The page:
* Photo credit: Kristina Bowman

News 8 Daybreak’s Alexa Conomos May Be Leaving WFAA And News 8 Daybreak But Not The Nonprofits

Alexa Conomos (File photo)

For those nonprofits who worried their botoxed brows about word that WFAA’s News 8 Daybreak’s Alexa Conomos was leaving WFAA’s morning show, take a chill pill.

It was 16 or so years ago that Alexa’s journey from California brought her to North Texas and TXCN. Then, as TXCN went bye-bye in 2002, Alexa transitioned to co-anchoring with Ron Corning to wake folks up from 4:30 a.m. to 7 a.m.

Over the years, Alexa personally went from adorable single girl to glowing married lady to multi-tasking mama of three. In recent months, Alexa realized that her priorities needed a revisit and that making breakfast for her kidlets and having date nights with her hubby Bradley trumped all.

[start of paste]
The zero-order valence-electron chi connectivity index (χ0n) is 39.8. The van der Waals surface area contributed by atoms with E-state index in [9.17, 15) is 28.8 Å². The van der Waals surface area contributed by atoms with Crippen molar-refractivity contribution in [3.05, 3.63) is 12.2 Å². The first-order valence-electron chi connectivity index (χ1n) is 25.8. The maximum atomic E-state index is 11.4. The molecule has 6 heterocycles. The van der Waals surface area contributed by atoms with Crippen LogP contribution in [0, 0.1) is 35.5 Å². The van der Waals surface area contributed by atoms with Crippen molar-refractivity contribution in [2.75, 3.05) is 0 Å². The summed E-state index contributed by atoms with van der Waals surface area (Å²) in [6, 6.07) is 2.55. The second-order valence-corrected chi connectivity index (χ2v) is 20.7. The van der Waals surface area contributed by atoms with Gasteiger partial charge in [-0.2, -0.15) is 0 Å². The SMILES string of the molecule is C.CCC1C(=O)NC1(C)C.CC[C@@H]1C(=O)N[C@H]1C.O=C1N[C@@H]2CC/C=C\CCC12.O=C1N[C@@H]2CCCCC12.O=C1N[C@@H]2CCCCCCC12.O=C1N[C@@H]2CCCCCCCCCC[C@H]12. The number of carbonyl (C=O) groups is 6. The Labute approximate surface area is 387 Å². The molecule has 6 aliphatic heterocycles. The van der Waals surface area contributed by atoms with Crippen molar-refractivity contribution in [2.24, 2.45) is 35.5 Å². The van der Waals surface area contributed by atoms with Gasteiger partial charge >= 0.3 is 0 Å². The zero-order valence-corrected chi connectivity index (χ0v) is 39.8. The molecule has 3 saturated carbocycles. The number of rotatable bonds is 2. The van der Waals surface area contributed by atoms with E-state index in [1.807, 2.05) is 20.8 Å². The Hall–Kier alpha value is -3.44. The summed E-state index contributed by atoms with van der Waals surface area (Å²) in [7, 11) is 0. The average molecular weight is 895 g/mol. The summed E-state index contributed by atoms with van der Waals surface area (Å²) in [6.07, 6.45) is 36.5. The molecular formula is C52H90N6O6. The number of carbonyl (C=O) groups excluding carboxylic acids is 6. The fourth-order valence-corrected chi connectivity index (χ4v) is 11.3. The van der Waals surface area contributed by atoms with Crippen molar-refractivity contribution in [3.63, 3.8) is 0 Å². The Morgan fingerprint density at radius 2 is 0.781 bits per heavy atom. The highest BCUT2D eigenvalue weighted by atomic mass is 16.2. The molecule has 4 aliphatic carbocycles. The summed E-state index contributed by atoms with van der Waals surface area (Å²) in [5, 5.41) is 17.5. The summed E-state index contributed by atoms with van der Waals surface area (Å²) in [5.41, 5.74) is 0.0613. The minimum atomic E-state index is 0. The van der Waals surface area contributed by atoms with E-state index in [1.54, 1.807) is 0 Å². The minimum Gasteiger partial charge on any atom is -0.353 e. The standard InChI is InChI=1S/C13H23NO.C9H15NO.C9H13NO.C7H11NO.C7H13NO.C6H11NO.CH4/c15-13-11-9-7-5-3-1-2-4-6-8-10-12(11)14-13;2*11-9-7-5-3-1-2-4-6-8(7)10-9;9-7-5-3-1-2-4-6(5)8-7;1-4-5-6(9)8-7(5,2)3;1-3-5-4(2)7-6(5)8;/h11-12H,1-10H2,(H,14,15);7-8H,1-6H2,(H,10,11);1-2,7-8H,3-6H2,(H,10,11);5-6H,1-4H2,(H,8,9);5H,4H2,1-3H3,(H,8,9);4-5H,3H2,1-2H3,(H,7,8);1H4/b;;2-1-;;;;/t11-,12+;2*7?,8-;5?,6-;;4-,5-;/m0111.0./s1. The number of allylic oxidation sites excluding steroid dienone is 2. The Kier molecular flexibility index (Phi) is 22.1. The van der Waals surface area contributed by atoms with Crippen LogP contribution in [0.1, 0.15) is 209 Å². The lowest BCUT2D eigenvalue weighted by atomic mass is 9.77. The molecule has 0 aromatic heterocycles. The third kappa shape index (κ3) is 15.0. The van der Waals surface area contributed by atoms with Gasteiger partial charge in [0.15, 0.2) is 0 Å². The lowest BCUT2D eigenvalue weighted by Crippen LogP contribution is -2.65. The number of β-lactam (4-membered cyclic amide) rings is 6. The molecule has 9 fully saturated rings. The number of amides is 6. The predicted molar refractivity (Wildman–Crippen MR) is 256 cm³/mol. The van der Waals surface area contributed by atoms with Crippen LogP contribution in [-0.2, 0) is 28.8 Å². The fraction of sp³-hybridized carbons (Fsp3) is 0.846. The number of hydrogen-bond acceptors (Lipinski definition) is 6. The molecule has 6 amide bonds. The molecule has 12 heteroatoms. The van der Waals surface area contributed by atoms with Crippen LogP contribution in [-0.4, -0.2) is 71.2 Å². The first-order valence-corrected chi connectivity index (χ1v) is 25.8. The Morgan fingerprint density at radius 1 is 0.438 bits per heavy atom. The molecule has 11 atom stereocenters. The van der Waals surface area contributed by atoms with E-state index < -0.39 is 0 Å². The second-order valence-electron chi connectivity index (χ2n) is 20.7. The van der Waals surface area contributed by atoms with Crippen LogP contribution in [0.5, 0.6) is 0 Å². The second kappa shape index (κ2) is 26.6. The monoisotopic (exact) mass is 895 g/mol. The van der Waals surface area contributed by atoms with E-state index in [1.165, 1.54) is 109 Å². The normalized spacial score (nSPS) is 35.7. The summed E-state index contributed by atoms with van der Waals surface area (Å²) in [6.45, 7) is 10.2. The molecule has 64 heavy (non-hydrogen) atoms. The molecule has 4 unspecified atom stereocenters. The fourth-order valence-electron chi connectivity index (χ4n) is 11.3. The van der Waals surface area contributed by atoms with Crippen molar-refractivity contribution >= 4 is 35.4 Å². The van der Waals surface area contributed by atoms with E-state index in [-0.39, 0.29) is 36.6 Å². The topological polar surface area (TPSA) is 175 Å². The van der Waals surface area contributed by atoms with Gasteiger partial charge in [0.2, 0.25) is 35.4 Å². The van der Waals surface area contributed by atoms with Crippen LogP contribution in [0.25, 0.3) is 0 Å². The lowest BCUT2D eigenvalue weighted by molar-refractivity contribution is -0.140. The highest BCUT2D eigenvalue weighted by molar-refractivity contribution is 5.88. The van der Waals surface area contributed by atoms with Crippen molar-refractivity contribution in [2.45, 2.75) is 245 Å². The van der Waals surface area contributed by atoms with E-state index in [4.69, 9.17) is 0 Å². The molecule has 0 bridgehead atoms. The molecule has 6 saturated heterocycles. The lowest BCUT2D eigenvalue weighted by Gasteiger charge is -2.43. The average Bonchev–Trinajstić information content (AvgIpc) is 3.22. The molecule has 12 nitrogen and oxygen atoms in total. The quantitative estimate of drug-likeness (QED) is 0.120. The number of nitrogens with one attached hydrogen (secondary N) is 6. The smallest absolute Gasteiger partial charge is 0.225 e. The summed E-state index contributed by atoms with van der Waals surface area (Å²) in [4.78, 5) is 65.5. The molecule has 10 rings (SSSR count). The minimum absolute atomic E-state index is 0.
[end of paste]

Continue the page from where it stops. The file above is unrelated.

Luckily knowing Alexa, her support of the North Texas nonprofit world will continue beyond her days at the conclusion of her contract with WFAA in June.

MySweet2017Goals: Roslyn Dawson Thompson

Ros Dawson Thompson (File photo)

According to Dallas Women’s Foundation President/CEO Roslyn Dawson Thompson,

“Professional Goal: My goal in 2017 is to inspire the incredibly generous heart of this community to increase its investment in our women and girls. Women are the face of poverty here, just as they are everywhere else in the world – and we need everyone’s commitment and support to help us expand resources that improve education and quality of life, give voice to the issues, and cultivate strong women leaders for the future.